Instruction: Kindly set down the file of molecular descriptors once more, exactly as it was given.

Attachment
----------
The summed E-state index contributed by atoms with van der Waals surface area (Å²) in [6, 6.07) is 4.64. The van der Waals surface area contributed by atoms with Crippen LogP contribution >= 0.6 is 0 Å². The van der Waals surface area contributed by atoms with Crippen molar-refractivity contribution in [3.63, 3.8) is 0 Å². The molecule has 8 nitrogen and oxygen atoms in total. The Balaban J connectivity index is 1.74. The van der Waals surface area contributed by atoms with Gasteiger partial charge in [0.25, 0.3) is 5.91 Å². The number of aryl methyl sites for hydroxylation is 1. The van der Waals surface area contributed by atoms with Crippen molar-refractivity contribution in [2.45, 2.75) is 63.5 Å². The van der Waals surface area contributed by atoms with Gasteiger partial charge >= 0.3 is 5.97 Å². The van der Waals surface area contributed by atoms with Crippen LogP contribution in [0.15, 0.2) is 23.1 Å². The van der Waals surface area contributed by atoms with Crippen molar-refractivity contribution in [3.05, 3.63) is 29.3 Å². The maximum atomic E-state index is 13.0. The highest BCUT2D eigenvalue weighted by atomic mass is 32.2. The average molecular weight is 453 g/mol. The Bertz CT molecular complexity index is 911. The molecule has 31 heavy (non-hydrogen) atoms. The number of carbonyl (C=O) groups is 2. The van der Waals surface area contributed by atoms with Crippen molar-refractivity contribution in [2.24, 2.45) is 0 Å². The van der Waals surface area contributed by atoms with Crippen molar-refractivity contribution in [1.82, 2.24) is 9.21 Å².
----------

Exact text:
The summed E-state index contributed by atoms with van der Waals surface area (Å²) in [6, 6.07) is 4.64. The van der Waals surface area contributed by atoms with Crippen LogP contribution >= 0.6 is 0 Å². The van der Waals surface area contributed by atoms with Crippen molar-refractivity contribution in [3.63, 3.8) is 0 Å². The molecule has 8 nitrogen and oxygen atoms in total. The Balaban J connectivity index is 1.74. The van der Waals surface area contributed by atoms with Gasteiger partial charge in [0.25, 0.3) is 5.91 Å². The number of aryl methyl sites for hydroxylation is 1. The van der Waals surface area contributed by atoms with Crippen molar-refractivity contribution in [2.45, 2.75) is 63.5 Å². The van der Waals surface area contributed by atoms with Gasteiger partial charge >= 0.3 is 5.97 Å². The van der Waals surface area contributed by atoms with Crippen LogP contribution in [0.15, 0.2) is 23.1 Å². The van der Waals surface area contributed by atoms with Crippen molar-refractivity contribution in [3.05, 3.63) is 29.3 Å². The maximum atomic E-state index is 13.0. The highest BCUT2D eigenvalue weighted by atomic mass is 32.2. The average molecular weight is 453 g/mol. The Bertz CT molecular complexity index is 911. The molecule has 31 heavy (non-hydrogen) atoms. The number of carbonyl (C=O) groups is 2. The van der Waals surface area contributed by atoms with Crippen molar-refractivity contribution in [2.24, 2.45) is 0 Å². The van der Waals surface area contributed by atoms with Crippen molar-refractivity contribution in [1.82, 2.24) is 9.21 Å².